Louise White, the winner of the third largest Powerball jackpot ever, of Newport, R.I., set up a trust to provide "distance" to her winnings and "avoid complications," her lawyers and financial planner say.
Greg Fater, a friend of the family in Newport and one of her attorneys, said the "number one" reason to create the trust was for privacy because lottery winners in Rhode Island are not permitted to accept their prize anonymously.
All but five states -- Delaware, Kansas, Maryland, North Dakota and Ohio -- have laws that require the lottery to release the name and city of residence to anyone who asks, according to the Multi-State Lottery Association.
White's trust, the Rainbow Sherbert Trust, is named after the ice cream flavor that led her to the grocery store where she bought the winning ticket. Fater said "sherbert" was the spelling of the ice cream at the Stop and Shop in Newport instead of the correct spelling, sherbet.
Danielle Mayoras, estate planning attorney and co-author of the book Trial & Heirs, said the trust would avoid people "coming out of the woodwork to get money from her."
White chose to accept the lump sum payment of $210 million, rather than the 30 annuity payments paid out over 29 years. By choosing the the lump sum, White surrenders the taxes immediately, paying about $52.5 million in federal taxes and $14.7 million in state taxes.
The Whites have remained private since White learned she won on Feb. 11. Fater told ABC News that White called him the day after she learned she won. In the press conference on Monday, White made one short statement and then left the room so her lawyers could answer general questions.
"I want to say that I'm very happy and I'm very proud. This will make my family very happy," she said. "We are truly blessed. Thank you."
White's son, LeRoy, owns a house less than a mile away from the grocery store and was the one who was craving the sherbet. According to public records, LeRoy White's home was purchased for $139,500 in 1997.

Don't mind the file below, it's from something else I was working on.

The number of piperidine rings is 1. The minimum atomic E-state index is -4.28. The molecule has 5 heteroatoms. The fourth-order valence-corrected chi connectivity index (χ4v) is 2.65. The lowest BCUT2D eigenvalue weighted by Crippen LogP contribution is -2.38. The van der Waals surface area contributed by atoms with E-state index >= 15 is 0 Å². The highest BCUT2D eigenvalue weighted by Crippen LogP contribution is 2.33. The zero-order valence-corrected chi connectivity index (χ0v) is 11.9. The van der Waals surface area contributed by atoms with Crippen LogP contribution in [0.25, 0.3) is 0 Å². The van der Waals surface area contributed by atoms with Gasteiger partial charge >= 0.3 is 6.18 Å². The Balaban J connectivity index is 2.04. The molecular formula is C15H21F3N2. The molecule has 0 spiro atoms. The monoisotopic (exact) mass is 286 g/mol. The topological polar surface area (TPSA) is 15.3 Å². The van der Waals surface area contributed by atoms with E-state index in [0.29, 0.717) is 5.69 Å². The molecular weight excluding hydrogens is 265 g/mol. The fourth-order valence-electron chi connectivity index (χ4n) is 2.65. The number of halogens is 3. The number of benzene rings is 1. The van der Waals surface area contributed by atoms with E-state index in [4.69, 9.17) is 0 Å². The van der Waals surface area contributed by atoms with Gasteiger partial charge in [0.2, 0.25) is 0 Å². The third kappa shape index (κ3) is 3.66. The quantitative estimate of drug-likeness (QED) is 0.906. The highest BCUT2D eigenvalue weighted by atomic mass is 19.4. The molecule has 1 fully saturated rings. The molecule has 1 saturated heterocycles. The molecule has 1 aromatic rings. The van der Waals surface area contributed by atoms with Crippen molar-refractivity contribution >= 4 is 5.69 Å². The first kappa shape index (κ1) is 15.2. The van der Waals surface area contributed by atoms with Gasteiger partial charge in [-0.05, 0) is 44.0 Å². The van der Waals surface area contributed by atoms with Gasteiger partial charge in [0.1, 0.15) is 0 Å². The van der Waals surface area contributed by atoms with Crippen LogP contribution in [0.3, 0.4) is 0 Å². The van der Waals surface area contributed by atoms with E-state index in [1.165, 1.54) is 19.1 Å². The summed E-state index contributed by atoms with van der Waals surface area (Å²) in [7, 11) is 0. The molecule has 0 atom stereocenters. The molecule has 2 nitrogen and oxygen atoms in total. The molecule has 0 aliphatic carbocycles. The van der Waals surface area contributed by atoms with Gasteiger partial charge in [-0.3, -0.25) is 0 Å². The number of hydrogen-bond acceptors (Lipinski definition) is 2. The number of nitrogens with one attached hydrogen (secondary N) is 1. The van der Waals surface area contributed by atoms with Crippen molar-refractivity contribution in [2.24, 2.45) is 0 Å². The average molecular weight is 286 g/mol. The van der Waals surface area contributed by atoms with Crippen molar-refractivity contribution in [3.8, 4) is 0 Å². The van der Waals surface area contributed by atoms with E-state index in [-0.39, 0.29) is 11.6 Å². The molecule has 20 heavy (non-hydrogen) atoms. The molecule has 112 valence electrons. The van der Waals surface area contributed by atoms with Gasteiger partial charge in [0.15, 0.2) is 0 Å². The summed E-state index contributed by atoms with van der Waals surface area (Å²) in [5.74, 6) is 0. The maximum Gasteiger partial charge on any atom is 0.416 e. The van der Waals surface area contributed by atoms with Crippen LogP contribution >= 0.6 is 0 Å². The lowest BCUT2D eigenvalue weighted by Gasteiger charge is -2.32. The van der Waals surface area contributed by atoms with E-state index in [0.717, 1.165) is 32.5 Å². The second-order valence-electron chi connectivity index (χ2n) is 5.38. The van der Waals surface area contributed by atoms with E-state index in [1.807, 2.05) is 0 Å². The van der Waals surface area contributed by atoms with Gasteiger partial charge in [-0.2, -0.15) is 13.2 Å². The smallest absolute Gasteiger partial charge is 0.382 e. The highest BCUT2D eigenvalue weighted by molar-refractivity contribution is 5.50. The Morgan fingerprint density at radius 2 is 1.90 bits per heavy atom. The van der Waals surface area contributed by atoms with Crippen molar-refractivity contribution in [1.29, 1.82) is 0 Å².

LeRoy White is "very well known" in Newport as a musician and "performer-storyteller," according to Betsy Walker, a resident.
Walker, 57, said one of LeRoy's children attended the same school in Newport with her children.
"He would often come and perform and could captivate the room," she said. "He was a great drummer and would always pull the kids up there with him."
Walker said as residents in a small town in a small state, the people of Newport were abuzz with who may have been the winners when the lottery announced last month that the ticket was purchased at the local Stop and Shop. With its bevy of grand beachfront mansions that attract tourists, Walker said many speculated the winner was a vacationer.
"I think people were glad to see it was a nice, local family, instead of the millionaires or turn-of-the-century and robber barons who had their beautiful summer homes," she said.
Fater said the trust is just a "collection vehicle" for the winnings.
"When we do estate planning, we will be turning to other estate planning tools," he said.
Creating trusts for lottery winnings may be more common in states where lottery prize anonymity is permitted. It may also simplify financial matters and prevent legal skirmishes over the money if there is more than one winner for the prize, as with the Powerball jackpot in Connecticut late last year.
In November, three wealth managers in Greenwich won that $254 million jackpot and created a trust to manage the money.